A comparable Porsche, or a Corvette to a slightly lesser extent, has a great way of never feeling like it’s working too hard when pushed. The C63 does feel like it’s working hard – and it’s more entertaining, more overwhelming, and in some ways more rewarding for it. Where a 911, Cayman or Stingray makes you feel like a rock star from the get-go, the C63 makes you work at it. You always feel like there’s room to grow into this one.

As such, you have two jobs at track day in your new C63.

The first is matching the drive mode realistically to your skill level. Use Sport to start, and build from there. Rushing into Race mode and killing the traction control is not advised, since the traction control isn’t there to slow you down, and if you feel it engaging at all, it’s probably because you’ve made a mistake. Further, the C63 isn’t as forgiving as many in its competitive set. Big torque. Rear-wheel drive. Shocks that, in Sport mode, have scarcely more give than an iron girder. Turn the electronics off and get a little too ballsy, and the C63 can get ugly, fast.

Your second job at track day is to keep a step ahead of the car, at all times. You need to pre-arrange where and when to apply the throttle, and this car rewards gentle but firm inputs with the smoothest performance and fastest laps. Keep your eyes up, stay the course through small skids, always know where you are, and always have your next move dialled in. Get it all right, and the grin on your mug will be visible from orbit.

A few notables.

First, the brakes. They’re massively powerful and durable, though the feel at the pedal falls short of the precision and fine-tuned action you’ll feel in some competitors. More precise brake feel like you’ll find in, say, the BMW M4, inspires more confidence, but the C63 feels a measure less touchy and abrupt on braking when you’re just putzing through city traffic.

Second? The steering. Drive modes alter the steering feel a measure, but even at its most sporty, it’s a lighter and more feisty character than you’ll find in something with a heavier and more locked-on dynamic. This feels ideal for the driver who prefers to slip and slide a little, issuing quick and easy steering corrections as the car dances over the tarmac, rather than clamping onto it.

And third? Like any good car with multiple personalities, you can switch off all the aggression when you’re finished with it. Spend the day at a track in Sport or Sport+ mode, and the C63 will light your face on fire, all day long. Engage Comfort mode, and you’re gliding home in slightly stiff, quiet and laid-back comfort. While cruising the highway in no particular rush, it’s highly reasonable on fuel, too. This one’s track-day ready, long-haul touring ready, and everything in between.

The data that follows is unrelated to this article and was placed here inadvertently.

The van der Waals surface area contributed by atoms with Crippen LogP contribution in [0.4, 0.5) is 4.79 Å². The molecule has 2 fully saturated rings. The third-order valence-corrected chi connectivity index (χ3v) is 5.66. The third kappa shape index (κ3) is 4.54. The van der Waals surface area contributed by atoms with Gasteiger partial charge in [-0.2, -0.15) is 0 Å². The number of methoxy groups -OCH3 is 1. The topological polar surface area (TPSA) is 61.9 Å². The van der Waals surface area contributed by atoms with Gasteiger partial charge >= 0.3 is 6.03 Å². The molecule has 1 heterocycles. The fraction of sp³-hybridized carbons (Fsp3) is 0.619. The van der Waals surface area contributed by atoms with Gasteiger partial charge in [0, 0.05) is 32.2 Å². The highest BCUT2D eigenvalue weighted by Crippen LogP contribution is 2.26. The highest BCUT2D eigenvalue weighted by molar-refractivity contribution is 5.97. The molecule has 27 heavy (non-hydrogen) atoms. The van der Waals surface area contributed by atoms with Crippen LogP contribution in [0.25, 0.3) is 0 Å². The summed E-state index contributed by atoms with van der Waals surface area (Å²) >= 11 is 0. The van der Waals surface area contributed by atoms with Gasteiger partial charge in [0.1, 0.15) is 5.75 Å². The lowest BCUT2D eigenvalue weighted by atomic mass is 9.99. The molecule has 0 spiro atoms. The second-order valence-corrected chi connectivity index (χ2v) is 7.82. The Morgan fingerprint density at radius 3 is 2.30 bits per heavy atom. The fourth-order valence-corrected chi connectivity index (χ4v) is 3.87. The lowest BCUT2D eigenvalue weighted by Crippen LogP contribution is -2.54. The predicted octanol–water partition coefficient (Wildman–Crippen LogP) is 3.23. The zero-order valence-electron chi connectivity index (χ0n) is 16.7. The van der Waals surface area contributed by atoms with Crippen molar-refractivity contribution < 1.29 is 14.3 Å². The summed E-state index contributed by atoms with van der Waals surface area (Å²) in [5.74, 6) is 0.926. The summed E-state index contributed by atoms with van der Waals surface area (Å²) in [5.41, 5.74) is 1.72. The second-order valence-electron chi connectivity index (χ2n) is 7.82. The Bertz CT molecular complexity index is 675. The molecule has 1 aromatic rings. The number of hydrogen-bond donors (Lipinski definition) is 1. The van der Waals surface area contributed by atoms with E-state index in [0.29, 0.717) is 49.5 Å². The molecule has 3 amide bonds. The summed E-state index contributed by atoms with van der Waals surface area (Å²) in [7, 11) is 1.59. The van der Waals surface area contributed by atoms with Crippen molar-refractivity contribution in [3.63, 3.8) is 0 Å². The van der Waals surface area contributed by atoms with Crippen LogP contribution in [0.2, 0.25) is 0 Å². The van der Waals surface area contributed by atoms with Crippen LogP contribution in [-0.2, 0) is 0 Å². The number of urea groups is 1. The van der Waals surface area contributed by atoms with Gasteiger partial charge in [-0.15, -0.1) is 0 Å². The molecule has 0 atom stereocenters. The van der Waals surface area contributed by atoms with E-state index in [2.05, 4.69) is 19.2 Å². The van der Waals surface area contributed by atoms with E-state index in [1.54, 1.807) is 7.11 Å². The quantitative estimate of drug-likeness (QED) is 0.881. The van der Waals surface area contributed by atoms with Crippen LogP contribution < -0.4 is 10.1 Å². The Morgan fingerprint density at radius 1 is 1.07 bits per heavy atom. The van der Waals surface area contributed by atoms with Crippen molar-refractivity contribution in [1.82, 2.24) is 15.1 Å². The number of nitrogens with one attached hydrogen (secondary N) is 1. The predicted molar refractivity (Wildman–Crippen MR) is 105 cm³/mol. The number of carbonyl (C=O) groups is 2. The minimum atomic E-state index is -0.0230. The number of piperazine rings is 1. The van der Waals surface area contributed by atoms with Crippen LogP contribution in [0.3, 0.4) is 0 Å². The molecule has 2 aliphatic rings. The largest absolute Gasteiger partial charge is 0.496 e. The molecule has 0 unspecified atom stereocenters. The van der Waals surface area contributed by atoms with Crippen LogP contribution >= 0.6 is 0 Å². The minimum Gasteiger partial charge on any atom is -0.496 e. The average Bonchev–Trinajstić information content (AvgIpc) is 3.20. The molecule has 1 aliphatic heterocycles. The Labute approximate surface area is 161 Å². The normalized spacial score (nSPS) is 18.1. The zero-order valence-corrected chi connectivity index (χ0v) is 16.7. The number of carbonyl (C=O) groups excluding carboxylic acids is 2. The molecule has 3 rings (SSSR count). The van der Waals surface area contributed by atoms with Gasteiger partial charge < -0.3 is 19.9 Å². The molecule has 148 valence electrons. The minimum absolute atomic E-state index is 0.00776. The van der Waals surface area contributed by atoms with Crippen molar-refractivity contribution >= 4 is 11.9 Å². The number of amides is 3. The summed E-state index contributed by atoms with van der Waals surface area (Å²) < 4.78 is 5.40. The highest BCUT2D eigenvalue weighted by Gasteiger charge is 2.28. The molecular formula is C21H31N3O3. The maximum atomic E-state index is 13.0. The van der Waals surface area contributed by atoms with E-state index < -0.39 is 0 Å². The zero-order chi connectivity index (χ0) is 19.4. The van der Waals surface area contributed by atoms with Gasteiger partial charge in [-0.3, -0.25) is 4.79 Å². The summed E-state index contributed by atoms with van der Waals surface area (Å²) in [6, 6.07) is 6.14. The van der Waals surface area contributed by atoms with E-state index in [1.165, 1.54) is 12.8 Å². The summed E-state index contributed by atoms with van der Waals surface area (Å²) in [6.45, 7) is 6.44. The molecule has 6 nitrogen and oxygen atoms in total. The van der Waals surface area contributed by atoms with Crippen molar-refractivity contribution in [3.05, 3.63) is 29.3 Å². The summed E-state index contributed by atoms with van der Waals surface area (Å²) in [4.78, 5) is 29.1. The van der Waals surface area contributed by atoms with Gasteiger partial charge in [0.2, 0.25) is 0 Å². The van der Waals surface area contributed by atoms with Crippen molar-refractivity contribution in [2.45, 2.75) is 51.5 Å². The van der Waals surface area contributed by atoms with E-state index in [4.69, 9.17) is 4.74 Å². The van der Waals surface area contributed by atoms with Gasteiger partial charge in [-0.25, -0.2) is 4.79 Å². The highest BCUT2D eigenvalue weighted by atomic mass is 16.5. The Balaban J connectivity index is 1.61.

A final note: be sure to compare this C63 to its arch-rival, the BMW M4. With the AMG, you’re getting sound effects, power output and thrust at a higher level, and enjoying a more raucous sensation when driving the thing hard. Even on noise alone, the C63 blows the M4 out of the water. The interior of the C63 is a measure more upscale and classy, too – adding value for the shopper who wants a car that’s as luxurious as it is silly-fast.

Oh, and give the ATS-V a try, as well. Though its dated interior is a light-year behind the C63’s, the dynamics and powertrain and precision feel of the Cadillac make it another personal favorite of mine, and a fantastic driving machine, and a fantastic highway cruiser, worthy of consideration.

It’s always nice to have choices.

Competitors:

Cadillac ATS-V BMW M4
2017 Mercedes-AMG C63 S Coupe
Engine Displacement: 4.0L
Engine Cylinders: V8
Peak Horsepower: 503 hp @ 5,500–6,250 rpm
Peak Torque: 516 lb-ft @ 1,750–4,500 rpm
Fuel Economy: 13.8/10.1/12.1 L/100 km city/hwy/cmb
Cargo Space: 355 L
articles_PricingType 2017 Mercedes-AMG C63 S Coupe
Base Price $85,800
A/C Tax $100
Destination Fee $2,495
Price as Tested $99,085
Optional Equipment $10,690 – Diamond White Metallic Paint $1,600; Intelligent Drive $2,700; Premium Package $4,800; AMG Night Package $1,000; 360-degree camera $590
Optional Equipment
10 0
Scoring breakdowns 7.9
9 Styling
9 Powertrain
9 Quality
7 Comfort
7 Practicality
8 Drivability
7 Usability/Ergonomics
7 Fuel Economy
8 Features
8 Value